Ida Tacke-Noddack

* 25.2.1896 (Lackhausen/Wesel) 24.9.1979 (Bad Neuenahr) Germany
Fields of activity: Science
Author: Brigitte Nguyen-Duong

Ida Noddack-Tacke


 "When heavy nuclei are bombarded by neutrons, it would be reasonable to conceive that they break down into numerous large fragments which are isotopes of known elements but are not neighbours of the bombarded elements". (Ida Tacke-Noddack)

“And Ida was right after all” (Otto Hahn)


Why I have chosen this woman:

At the beginning of the 20th century, it was very seldom, that women got recognition for their scientific achievements. Ida, one of the first female chemists in Germany, made pioneering discoveries, but she was not taken seriously by the world of scientists or was even ridiculed. She continued researching tirelessly. Only in 1966, at the age of 70 she was accordingly awarded by the German Federal Cross of Merit, the  “Bundesverdienstkreuz”.

Research and work

Ida Noddack contributed two very important discoveries to the world of science. Unfortunately, this happened in a period, in which women found very little recognition in a scientific society of men. During the Third Reich women even experienced a setback in emancipation.

The doctoral graduated chemist and her team in the laboratory of the Physical Technical Reich-Institute Berlin, succeeded in discovering the missing element 75 of the Periodical System. She called it “Rhenium” in honour of her Rhenian homeland. She discovered with her team one more element 43, which she named Masurium after the homeland of her husband. But this was not recognized by the scientific community at that time. Some years later, two scientists got awarded for the discovery of this element 43, which they named however TC (Technetium).

Her second immensely important scientific discovery concerned the theory of nuclear fission. Nobody had the idea before that “when heavy nuclei are bombarded by neutrons it would be reasonable to conceive that they break down into numerous large fragments” (publication of Ida Tacke-Noddack in Angewandte Chemie. 47. 1934). World renowned researchers in this field did not take notice of her suggestion. Even Otto Hahn thought that her idea was absurd. Four years later, Otto Hahn discovered, together with Lise Meitner, the nuclear fission. This proved how genial were the ideas of Ida Tacke-Noddack. And eight years later, Fermi was able to take the first nuclear reactor in operation. Ida even lost her employment. Later on she worked in the laboratory of her husband in Freiburg and Strasbourg without pay.

Short biography

Ida was born as the daughter of the manufacturer of paints Adalbert Tacke in Lackhausen, district of Wesel on the Rhine, in the house “Wohlgemut”, where she spent her childhood. In Wesel, she attended a girls’ secondary school. For high school graduation she had to go for two years to St. Ursula School in Aachen. Her father supported her to study chemistry as one of the first women at the Technical University in Berlin.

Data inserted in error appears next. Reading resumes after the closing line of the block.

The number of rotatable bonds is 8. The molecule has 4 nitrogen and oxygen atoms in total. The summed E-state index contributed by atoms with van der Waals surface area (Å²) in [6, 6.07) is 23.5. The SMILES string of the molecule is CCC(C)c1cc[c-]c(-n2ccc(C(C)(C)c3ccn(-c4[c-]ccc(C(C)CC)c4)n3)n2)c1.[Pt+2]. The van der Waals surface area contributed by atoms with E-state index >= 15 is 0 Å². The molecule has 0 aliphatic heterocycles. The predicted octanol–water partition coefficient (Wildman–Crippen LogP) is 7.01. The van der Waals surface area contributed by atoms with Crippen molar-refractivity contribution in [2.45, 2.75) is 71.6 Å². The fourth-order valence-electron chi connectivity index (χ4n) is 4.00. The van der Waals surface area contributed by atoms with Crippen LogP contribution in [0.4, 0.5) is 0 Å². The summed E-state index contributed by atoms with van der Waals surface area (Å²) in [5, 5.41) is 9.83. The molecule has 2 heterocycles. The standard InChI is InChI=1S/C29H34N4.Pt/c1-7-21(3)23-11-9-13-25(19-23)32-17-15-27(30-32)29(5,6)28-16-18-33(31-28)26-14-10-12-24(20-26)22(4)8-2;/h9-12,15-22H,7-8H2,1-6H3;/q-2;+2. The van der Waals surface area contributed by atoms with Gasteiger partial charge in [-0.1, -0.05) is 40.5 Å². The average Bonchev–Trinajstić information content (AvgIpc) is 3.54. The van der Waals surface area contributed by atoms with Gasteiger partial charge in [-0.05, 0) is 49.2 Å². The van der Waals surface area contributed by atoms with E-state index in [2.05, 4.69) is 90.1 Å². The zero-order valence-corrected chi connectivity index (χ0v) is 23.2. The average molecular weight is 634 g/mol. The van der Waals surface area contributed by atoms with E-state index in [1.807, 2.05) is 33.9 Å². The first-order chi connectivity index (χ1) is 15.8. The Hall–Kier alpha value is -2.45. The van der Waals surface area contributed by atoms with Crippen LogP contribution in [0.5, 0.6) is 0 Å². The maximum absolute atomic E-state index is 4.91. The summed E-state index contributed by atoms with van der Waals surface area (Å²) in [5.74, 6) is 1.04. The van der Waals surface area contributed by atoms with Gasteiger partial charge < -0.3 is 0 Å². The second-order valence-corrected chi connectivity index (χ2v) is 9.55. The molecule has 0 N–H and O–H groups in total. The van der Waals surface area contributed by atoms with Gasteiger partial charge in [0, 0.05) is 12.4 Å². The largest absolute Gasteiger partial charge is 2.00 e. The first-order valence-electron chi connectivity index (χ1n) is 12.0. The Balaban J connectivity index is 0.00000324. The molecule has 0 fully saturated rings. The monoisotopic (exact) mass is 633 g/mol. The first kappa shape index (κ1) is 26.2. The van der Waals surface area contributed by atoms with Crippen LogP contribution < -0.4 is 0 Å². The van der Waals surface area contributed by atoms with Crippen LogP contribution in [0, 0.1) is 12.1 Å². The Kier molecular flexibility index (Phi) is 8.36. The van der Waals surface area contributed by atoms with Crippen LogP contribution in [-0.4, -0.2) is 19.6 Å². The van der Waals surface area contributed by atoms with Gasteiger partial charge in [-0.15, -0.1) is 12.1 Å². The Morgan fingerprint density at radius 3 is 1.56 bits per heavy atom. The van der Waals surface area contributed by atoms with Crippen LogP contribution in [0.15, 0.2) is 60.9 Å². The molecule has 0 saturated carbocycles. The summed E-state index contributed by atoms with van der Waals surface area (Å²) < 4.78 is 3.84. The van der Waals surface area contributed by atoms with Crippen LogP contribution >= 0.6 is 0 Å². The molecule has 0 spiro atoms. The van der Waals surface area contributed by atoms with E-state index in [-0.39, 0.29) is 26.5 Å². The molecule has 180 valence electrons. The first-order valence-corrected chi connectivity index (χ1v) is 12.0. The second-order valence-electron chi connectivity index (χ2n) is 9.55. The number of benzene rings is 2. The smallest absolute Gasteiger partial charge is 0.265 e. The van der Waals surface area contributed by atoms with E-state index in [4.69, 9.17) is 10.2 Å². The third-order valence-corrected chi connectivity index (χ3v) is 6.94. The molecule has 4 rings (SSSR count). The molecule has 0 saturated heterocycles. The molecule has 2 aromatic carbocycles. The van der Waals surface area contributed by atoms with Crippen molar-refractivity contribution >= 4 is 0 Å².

In 1921, at the age of 25, she received her doctorate. Her first employment was at AEG Company in Berlin. However after two years working in the industry she was drawn again by research. She joined a team at the Physikalisch Technischen Reichsanstalt in Berlin, in which her future husband Walter Noddack was researching too.

Ida and Walter got married in 1926. Together they devoted their whole life to experimenting and scientific research of undiscovered and unknown things in chemistry and physics. So came about the amazing scientific achievements.

In 1935, the couple moved to Freiburg and later to Strasbourg in order to work at the university there.

Although Ida nor Walter had never been a member of the Nazi Party, after the Second World War all their research documents had disappeared. Disappointed and without any employment they moved to Turkey from where they returned after several years. Ida’s husband, Walter Noddack became director of the newly founded State Research Institute for Geochemistry in Bamberg. Ida started to work there in several projects related to the rare earth elements. Walter died suddenly in 1960 of a heart attack.  Despite serious illness, Ida continued to work hard and unpaid on her researches.

Her last years she spent in a Seniors’ Residence in Bad Neuenahr. In 1978 she was buried at her husband’s side in Bamberg.



Between 1932 and 1937, together with her husband, Ida was a proposed for the Nobel Prize, but they never received it, possibly because of the political situation in Germany from the international perspective.

1919 First Prize, department of chemistry and metallurgy, Technical University, Berlin

1921 Dotorate at the Technical University, Berlin

1925 First woman to give a major address to the Society of German Chemists

1931 Justus Liebig Medal, German Chemical Society, for the discovery of rhenium

1934 Scheele Medal, Swedish Chemical Society

1934 Honorary Member, Spanish Society of Physics and Chemistry

1963 Honorary Member, International Society of Nutrition Research

1966 Honorary Doctorate, University of Hamburg

1966 Bundesverdienstkreuz of the German Federal Republic

After her death, in Bamberg, a street and a house were named after her.

2006, in Lackhausen, on the occasion of her 110th birthday, a memorial plate was attached to her birth house and a street was named after her




„Forschung, Suche und Sucht“ Dr. Hans Georg Tilgner, Herstellung: Libri Books on

Demand, 1999.